Virtual labs offer promise in today’s education peril
There are a lot of conversations going on right now about the future of work. The general public is currently being educated that Industry 4.0 technologies are set to change the future of work. Mentions of robotics, automation, AI and VR technologies changing the landscape of the next world economy are everywhere, and in practice, these technologies carry great momentum edging toward maturation.
However, little we realise that the future of education, critically, needs to change too alongside the development of new emerging technologies going mainstream. After all, our young are the ones who will populate the job market in the future.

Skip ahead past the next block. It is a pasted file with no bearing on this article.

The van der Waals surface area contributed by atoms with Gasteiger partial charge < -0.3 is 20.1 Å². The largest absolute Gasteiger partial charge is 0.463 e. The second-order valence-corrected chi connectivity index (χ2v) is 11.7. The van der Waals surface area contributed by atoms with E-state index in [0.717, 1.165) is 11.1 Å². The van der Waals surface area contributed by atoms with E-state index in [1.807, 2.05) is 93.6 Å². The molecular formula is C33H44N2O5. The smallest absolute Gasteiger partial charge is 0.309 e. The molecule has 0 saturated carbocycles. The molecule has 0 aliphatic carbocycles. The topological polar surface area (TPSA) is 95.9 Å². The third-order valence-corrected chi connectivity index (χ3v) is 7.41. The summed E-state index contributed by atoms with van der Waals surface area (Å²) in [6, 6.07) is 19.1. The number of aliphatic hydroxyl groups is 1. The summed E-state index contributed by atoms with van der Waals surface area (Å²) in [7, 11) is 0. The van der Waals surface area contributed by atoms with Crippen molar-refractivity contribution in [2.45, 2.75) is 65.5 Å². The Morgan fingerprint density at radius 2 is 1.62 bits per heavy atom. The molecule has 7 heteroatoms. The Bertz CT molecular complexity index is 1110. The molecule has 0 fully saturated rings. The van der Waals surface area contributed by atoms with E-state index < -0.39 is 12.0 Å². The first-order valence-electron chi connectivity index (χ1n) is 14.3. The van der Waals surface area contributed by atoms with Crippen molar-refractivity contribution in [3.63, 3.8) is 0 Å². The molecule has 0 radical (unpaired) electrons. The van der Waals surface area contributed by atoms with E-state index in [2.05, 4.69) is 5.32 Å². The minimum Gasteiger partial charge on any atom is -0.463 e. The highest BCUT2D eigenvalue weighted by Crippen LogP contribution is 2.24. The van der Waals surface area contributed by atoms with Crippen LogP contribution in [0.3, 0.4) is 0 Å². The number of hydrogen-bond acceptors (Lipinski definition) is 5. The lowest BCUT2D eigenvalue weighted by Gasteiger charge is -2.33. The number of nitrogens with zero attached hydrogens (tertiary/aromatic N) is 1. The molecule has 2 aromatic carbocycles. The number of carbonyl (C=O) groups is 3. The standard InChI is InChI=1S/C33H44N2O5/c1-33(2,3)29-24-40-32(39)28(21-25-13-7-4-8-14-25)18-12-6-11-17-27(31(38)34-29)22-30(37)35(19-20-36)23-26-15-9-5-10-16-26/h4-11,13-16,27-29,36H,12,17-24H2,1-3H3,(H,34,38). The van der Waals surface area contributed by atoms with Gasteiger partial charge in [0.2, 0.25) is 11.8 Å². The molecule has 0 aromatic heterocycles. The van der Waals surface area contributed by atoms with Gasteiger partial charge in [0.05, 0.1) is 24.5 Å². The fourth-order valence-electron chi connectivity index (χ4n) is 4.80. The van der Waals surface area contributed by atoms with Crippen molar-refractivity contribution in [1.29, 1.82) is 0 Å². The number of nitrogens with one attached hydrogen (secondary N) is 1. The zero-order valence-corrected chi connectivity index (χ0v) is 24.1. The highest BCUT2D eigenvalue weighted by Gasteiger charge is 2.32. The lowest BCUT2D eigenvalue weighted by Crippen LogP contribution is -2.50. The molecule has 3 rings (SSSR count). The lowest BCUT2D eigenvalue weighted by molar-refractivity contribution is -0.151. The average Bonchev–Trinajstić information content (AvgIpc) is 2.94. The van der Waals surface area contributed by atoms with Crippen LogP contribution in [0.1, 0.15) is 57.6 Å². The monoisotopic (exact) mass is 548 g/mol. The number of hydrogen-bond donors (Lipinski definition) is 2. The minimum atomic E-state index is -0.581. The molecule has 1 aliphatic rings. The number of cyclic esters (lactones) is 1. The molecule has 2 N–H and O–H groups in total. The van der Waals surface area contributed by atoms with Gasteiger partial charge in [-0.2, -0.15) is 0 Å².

Case in point, French company XXII recently developed a prototype of its Virtual Augmented Laboratory or VAL. Users wear HTC Vive headsets and perform chemistry experiments in a virtual world away from real flames or dangerous chemicals.
The prototype uses 3D printed beakers and an interactive Bunsen to blend and heat chemicals. Monitoring too is made easy with just a smartphone to guide and monitor users by the instructor. Although VAL is a prototype, but it may soon make chemistry class more interesting.
Across the board, we believe that education can find promise in peril with the adoption of technology. Certainly, this kind of setup can help overcome the high costs of chemical equipment and laboratory.
In a nutshell, education’s viability is weaker than the future of work as a whole. However, the advent of new technologies that require less physical assets, but are big on practicality, can nurture a new school of chemists and scientists to make the world a better future.
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